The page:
The Next Capital Control: Banning The €500 Bill

Tyler Durden's picture

As SF Fed's John Williams notes (here), cash is king, but the strange thing is that while credit/debit transactions rise exponentially, the cash in circulation is also rising at a rapid pace. So where does all the cash go? The short answer is into large-denomination bills and out of the country by his findings. While low denomination bills suffer (as we discussed here) it is worth asking who is 'hoarding' the $100 bills? This is the question that BofAML asks in Europe as the huge EUR500 Bill (the developed world's highest value note in circulation) remains in great demand (apparanelty by shady offshore types). This is not good news for the central banks of the world as they run dry of monetary policy tools to drive velocity in money (or spending).

BofAML's proposal: Ban the EUR500 Bill; force those shady people who 'stack' these high denomination bills to spend that money into circulation. This would appear to be the latest 'capital control' strawman, 'floated' to eliminate the people's right to keep cash segregated from a banking system and out of broad electronic circulation. So in both the US and Europe, high denomination bills are being hoarded (or exported to 'safe' havens) as Williams notes, "around the world, during periods of political unrest or war, cash - especially the currency of a stable country... - is seen as a safe asset that can be spirited out of harm’s way with relative ease."

This, of course, is not what the elites want - and we suspect a "ban the EUR500 Bill" legislation will be coming soon to the EU Commission.

The US Fed is worried about it (pdf here)

According to one estimate, the share of U.S. currency held abroad rose from about 56% before the tumultuous events of the past five years to nearly 66% in 2012. The chart below shows the surg ein high denomination notes dominates the low (sub-$50) deonomination for currency in circulation...

And so is Europe...

Via BofAML, Time to get rid of the €500 bill?

Demand for the euro as a store of value has started declining. We use the demand for the €500 bill, which is by far the highest currency denomination in G10, to document this trend and argue that it could eventually weaken the euro.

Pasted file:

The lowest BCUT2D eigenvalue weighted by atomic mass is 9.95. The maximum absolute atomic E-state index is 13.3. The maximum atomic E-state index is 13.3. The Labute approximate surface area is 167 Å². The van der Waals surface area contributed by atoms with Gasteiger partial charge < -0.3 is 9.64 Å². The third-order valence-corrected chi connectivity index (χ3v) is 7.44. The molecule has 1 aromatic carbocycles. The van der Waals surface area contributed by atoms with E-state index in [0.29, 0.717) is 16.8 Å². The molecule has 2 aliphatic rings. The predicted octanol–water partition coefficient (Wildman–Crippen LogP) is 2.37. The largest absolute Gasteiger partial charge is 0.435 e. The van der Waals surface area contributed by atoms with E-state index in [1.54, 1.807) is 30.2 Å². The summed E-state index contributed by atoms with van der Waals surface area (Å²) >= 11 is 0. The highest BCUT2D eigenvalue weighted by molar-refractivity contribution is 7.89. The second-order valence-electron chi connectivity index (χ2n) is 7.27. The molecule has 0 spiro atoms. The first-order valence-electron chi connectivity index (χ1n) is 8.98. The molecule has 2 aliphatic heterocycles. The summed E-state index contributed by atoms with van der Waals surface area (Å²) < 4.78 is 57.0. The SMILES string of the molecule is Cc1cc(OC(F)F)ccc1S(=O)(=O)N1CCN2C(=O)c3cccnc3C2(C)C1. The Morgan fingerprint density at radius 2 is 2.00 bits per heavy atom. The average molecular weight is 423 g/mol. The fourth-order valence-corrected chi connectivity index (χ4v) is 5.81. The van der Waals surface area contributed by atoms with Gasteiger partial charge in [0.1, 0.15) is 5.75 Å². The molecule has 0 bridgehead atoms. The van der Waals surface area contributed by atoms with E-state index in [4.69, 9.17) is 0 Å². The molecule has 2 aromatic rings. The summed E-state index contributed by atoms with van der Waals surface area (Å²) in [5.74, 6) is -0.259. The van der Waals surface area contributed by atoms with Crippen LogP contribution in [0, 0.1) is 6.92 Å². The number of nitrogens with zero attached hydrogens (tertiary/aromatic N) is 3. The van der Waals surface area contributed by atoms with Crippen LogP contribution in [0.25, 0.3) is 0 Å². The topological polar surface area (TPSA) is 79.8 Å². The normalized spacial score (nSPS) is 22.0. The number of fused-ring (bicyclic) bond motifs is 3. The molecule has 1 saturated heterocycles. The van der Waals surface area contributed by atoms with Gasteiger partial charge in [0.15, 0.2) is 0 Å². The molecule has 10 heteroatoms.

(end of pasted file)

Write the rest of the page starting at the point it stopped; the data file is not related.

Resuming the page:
Although the ECB has no plans to remove the €500 bill from circulation, we argue that it should do so. It will weaken the euro, supporting the economy. It will address concerns that the bill is primarily used to hide illegal income. More importantly, we propose a scheme in which the removal of the bill will be a tax on illegal income, allowing using the proceeds to address the periphery crisis.

The €500 bill is by far the highest currency denomination in G10 and one of the highest in the world (Chart 1). Its issuance started with the introduction of the euro banknotes on 1 January 2002.

An ECB study suggests that only one-third of the €500 bills in circulation are used for transaction purposes. The remainder is used as store-of-value.

But who is 'hoarding this store of value' outside a bank?

Holding large amounts of “mattress cash” to store value outside the banking system raises many questions. A number of banks in the Eurozone remain weak after the global and Eurozone crises, but European banks were considered to be strong and enjoyed the public’s confidence in the pre-crisis years. Indeed, some evidence suggests that the €500 bill is popular with criminals and tax evaders:

  • Money exchange offices in the UK stopped selling €500 notes from 20 April 2010, because of their use in money laundering. Indeed, according to the Serious Organized Crime Agency, 90% of all €500 bills sold in the UK are in the hands of organized crime.
  • According to the New York Times, one fourth of the €500 notes in 2006 were in Spain, despite a GDP of only 11.5% of the Eurozone’s GDP at that time. This may have to do with the large share of the underground economy in the country. The Spanish public had nicknamed them “Bin Ladens”, as everyone knew they were there, but nobody had ever seen them.
  • Reports suggest that the police in various countries use the bill to track money laundering.
  • Other countries have removed large denominations because of such concerns. US President Nixon issued an order in 1969 discontinuing the US$500 bill as a way of combating money laundering by organized crime. Canada withdrew C$1,000 bills in 2000, because of growing concerns over their use by organized crime.

The fear is that the drop in demand for EUR500 bills reflects on the more general decline in the demand for the euro as a store of value...

And we can't have that... so...

and BofAML's Suggestion... Plan....

Time to get rid of the €500 bill?

Despite no plans by the ECB to remove the €500 bill from circulation, we see a number of benefits if it does so. It will reduce the demand for euro to store value, which will weaken the currency helping the Eurozone economy recover from its continued recession. It will address concerns about the use of the bill to hide income from illegal sources. And, more importantly, removing the €500 bill from circulation can help raise substantial revenue by taxing illegal activity, based on a scheme that we describe below. Consider the following: